I describe a really interesting experiment in the book where people were invited to participate in a psychological experiment. They didn’t know exactly what the nature of the psychological experiment was when they were signing up. All they knew was that they had to turn up like it’s, for example, the fourth floor of the Psychology building in Harvard. They would be asked a few questions. So, you walked in, you got your letter saying that you’ve been invited to participate in the project. There’s somebody behind the desk who asks to see your letter and say a few words about what you’re going to be doing. You’re going to be going down the coordor here, take the second door on the left, but I need to give you this packet, first of all. He ducks behind the desk, stands up again, hand you the packet, and you go on your way. Most people, something like 80% of people don’t notice that the person who stood up with the packet was not the same person who ducks down behind the desk to get the packet, in the first place. [Laughter] They didn’t look alike, they weren’t dressed the same. They were of different heights, they had different hairstyles, they had different facial features. That’s a lot of change not to notice.
Vincent: That’s incredible.
Bodhipaksa: Some people noticed it, about 20% of people, I think, did notice it, but the vast majority of people don’t. It seems that we’re just not very good picking up on change. There’s various theories, I think, for why that is.
The brain can’t really process very much information at one time, so when you’re suddenly there in front of the desk and you’re busy thinking about all kinds of things, like, “Did he say the second door on the left or did he say the right? Am I going to get paid? I wonder what the questions are going to be like.” So, your mind is already kind of half-full of stuff. There’s not really enough mental space, as it were, to pick up on some other things.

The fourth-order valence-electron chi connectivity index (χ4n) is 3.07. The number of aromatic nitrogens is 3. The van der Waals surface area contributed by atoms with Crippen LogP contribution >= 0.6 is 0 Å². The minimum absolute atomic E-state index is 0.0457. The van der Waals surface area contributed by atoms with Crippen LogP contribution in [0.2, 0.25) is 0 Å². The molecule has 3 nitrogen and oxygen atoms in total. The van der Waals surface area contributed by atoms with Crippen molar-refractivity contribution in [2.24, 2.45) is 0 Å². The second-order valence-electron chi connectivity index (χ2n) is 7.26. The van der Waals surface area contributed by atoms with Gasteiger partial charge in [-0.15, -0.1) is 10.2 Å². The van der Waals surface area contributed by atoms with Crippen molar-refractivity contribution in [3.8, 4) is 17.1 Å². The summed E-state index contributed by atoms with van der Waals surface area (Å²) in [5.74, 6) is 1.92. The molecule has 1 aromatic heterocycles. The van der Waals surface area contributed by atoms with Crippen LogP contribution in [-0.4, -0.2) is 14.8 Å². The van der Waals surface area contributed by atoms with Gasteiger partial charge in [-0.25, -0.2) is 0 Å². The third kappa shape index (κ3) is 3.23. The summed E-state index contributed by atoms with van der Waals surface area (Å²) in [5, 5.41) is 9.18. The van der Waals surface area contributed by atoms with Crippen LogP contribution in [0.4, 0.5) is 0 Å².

So, we just end up screening out a lot of change. There’s a lot of the experiments like this being done actually. One of the most fascinating ones which I did was watching a video of people passing a basketball back and forth. You had to kind of how often the people dressed in white passed the ball to each other. What you didn’t notice until you watch the video again, that somebody dressed in a gorilla costume walked right through in the middle of the basketball court during the game. You just don’t see, you just don’t notice it. It’s hard to believe you wouldn’t, but it’s not.
Vincent: It’s amazing. I mean, I’ve heard about the gorilla experiment before, and I just couldn’t believe it. Yet, it seems really clear that, in fact, people didn’t see the gorilla.
Bodhipaksa: I think one thing that happens is that we just kind of label our experience. We have this kind of crude wordless labels almost. So, the guy behind the desk is just “the guy behind the desk.” We don’t need to know anymore about the guy behind the desk. If he was somebody who we thought we might need to remember, then we might put some energy into really noticing his facial features, of how he was dressed or whatever. But, he’s just “the guy behind the desk. “So, that label suffices, it’s almost like an icon that’s there, and we just continue on our way.